This summer, I’ll be returning for my 30-year reunion at Tates Creek Senior High School in Lexington, Kentucky. As the event approaches, some of the people who influenced me as a teenager have been coming to mind, especially my two favorite teachers, Mrs. Cooke and Mr. Jordan.
Mrs. Helen Cooke, was my senior English teacher. A dignified lady with a lovely Southern accent, she was unfailingly polite and expected nothing less from us. From the first day of class to the last, she stressed the importance of following the precepts of Sheridan Baker’s Practical Stylist. Our papers came back covered with comments, questions and circled passages. Now that I teach law and politics to college students, I realize how much time and thought her grading required. Under her guidance, we studied the coming to consciousness in great works like Oedipus Rex and the Book of Job. For a teenager, the notion that blinding oneself could actually lead to metaphysical insight was shocking and intriguing.
Mr. Barry Jordan, my U.S. history teacher, bore a strong resemblance to George Will—including the bow ties and ideology. Mr. Jordan got us to look beyond facts and dates. How, he asked, did historians view Jacksonian democracy or the Reconstruction period? What were our views? As a 17-year-old living in a former border state, Reconstruction fascinated me. After the ravages of the Civil War, Reconstruction was a period of promise and hope. The competing forces of progress and counter-reaction resonated with my life in Lexington, where my family was strongly involved in the civil rights movement.
Mrs. Cooke and Mr. Jordan really pushed me to think, to write, and to consider multiple perspectives on learning and life. More importantly, they taught me to teach myself. Their teaching inspired and challenged me not just in their classrooms at Tates Creek, but to this day. I believe my success as an undergraduate and then a law student at Yale University, and as a Rhodes Scholar at Oxford, is due in large measure to them. I can never thank them enough. I hope I made my gratitude clear to Mrs. Cooke before she passed away. And I plan to thank Mr. Jordan and my other teachers when I return to Lexington.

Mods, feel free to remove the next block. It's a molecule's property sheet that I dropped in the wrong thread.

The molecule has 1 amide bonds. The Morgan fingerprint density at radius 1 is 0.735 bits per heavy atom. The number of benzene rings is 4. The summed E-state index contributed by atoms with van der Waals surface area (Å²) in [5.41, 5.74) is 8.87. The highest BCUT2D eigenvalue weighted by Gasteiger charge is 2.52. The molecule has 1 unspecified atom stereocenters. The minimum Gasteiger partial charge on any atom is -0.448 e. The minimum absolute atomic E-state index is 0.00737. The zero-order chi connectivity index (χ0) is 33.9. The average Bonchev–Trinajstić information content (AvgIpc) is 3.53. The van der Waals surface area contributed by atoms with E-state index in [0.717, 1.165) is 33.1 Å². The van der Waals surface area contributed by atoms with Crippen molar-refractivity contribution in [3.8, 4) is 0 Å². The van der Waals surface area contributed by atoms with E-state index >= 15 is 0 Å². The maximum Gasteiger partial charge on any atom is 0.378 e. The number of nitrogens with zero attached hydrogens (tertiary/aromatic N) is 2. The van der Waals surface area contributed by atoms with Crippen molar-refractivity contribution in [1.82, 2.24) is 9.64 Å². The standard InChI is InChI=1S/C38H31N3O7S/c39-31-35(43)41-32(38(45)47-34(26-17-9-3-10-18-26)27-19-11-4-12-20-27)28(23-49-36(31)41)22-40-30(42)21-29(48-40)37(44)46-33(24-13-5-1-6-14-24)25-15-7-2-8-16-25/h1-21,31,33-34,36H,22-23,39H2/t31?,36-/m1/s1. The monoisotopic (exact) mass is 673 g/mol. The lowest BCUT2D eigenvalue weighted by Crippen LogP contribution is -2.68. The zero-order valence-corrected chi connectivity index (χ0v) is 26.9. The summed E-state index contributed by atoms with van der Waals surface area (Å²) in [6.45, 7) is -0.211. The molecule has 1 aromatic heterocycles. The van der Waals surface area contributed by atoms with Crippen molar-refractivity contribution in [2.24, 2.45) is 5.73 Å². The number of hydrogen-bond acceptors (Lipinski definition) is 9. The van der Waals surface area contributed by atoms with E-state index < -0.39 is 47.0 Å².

I believe there are many Mrs. Cookes and Mr. Jordans in this world. In every country, there are teachers who put their minds, hearts and souls into their work without receiving great compensation or glory in return. To all the teachers who have worked so hard to prepare and inspire our students by praising, pushing, criticizing, then praising again, I say thank you. To all the high school graduates, whether it was this spring or many springs ago, I urge you not to wait for some reunion to say thanks to the teachers who inspired you. Do it now. I believe thanks from a student is the biggest honor a teacher can receive.